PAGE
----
A new method for setting guidelines to protect human health from agricultural exposure by using chlorpyrifos as an example

Des Connell 2,  
Centre for Environment and Population Health, Griffith School of the Environment, Griffith University, Nathan, Australia
Griffith School of Environment, Griffith University, Nathan, Australia
Ann Agric Environ Med 2015;22(2):275–280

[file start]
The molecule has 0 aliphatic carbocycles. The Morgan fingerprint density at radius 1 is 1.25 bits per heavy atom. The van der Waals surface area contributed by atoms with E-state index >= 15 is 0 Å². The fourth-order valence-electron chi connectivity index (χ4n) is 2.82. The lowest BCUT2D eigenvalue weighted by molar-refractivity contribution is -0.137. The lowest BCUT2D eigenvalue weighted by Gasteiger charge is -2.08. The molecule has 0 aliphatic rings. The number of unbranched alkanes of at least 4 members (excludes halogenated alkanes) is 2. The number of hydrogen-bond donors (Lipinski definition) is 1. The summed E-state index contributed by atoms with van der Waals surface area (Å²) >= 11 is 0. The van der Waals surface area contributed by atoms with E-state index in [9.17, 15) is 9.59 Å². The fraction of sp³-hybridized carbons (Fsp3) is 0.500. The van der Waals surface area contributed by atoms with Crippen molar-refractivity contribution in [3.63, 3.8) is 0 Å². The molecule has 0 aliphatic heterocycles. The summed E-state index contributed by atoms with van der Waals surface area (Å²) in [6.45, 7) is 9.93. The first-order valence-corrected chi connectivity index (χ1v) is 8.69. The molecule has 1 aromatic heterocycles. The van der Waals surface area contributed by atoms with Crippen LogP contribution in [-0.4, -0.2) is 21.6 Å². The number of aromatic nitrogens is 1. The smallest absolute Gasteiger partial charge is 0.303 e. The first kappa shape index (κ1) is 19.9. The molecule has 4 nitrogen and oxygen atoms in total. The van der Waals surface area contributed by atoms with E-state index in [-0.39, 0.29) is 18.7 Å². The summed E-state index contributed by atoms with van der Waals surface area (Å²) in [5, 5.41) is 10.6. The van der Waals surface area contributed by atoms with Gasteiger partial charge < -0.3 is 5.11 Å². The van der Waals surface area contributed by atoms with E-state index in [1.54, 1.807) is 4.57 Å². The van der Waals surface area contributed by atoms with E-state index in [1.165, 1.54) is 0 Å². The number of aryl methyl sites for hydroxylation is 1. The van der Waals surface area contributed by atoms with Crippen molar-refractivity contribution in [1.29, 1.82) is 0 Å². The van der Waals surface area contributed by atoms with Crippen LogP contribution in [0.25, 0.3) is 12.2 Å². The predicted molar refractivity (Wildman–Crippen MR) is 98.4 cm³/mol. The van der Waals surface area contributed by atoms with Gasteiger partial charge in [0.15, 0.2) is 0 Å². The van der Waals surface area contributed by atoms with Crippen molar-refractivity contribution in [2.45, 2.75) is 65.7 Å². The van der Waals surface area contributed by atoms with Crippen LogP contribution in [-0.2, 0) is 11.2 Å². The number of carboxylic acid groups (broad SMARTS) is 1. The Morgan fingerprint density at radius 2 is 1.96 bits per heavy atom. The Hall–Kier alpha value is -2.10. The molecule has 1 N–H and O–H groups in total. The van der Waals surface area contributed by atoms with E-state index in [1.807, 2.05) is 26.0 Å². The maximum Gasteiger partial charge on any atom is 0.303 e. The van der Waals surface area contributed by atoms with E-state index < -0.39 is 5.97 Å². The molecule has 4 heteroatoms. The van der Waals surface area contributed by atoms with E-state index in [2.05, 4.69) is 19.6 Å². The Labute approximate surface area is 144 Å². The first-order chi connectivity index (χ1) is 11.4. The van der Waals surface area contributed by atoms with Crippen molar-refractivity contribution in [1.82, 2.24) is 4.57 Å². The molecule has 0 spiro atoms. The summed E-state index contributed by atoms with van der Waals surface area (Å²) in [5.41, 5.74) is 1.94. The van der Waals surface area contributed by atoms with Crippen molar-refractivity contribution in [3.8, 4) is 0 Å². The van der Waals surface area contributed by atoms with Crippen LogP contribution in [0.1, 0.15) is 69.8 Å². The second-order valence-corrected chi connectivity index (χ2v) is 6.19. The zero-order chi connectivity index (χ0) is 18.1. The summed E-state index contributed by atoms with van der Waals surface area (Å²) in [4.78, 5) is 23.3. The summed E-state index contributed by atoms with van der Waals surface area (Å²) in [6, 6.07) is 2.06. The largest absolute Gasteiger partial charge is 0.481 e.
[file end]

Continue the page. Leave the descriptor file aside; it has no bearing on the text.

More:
Introduction and objectives. Guidelines set by various agencies for the control and management of chlorpyrifos cover a wide range of values reflecting difficulties in the procedures for their development. To overcome these difficulties a new method to set guidelines would be developed. Published data derived from epidemiological investigations on human populations would be used to develop a dose-response relationship for chlorpyrifos allowing the calculation of threshold values which can be used as guidelines. Materials and Method. Data from the scientific literature on human populations were collected to evaluate the adverse response doses for a range of health effects. The Cumulative Frequency Distribution (CFD) for the minimum levels of adverse effects measured in terms of the Lifetime Average Daily Dose (LADD[sub]D[/sub]) and the Absorbed Daily Dose for neurological (ADD[sub]DN[/sub]) and non-neurological effects were used. Results. Linear regression equations were fitted to the CFD plots giving R 2 values of 0.93 and 0.86 indicating a normal distribution of the data. Using these CFD plots, the chronic and acute threshold values were calculated at the 5% cumulative frequency level for chlorpyrifos exposure giving values at 0.5 µg/kg/d and 3 µg/kg/d respectively. Conclusions. Guidelines set using this technique at the values at 0.5 µg/kg/d and 3 µg/kg/d for chronic and acute exposure respectively provide an alternative to the currently used biological endpoint and safety factor method.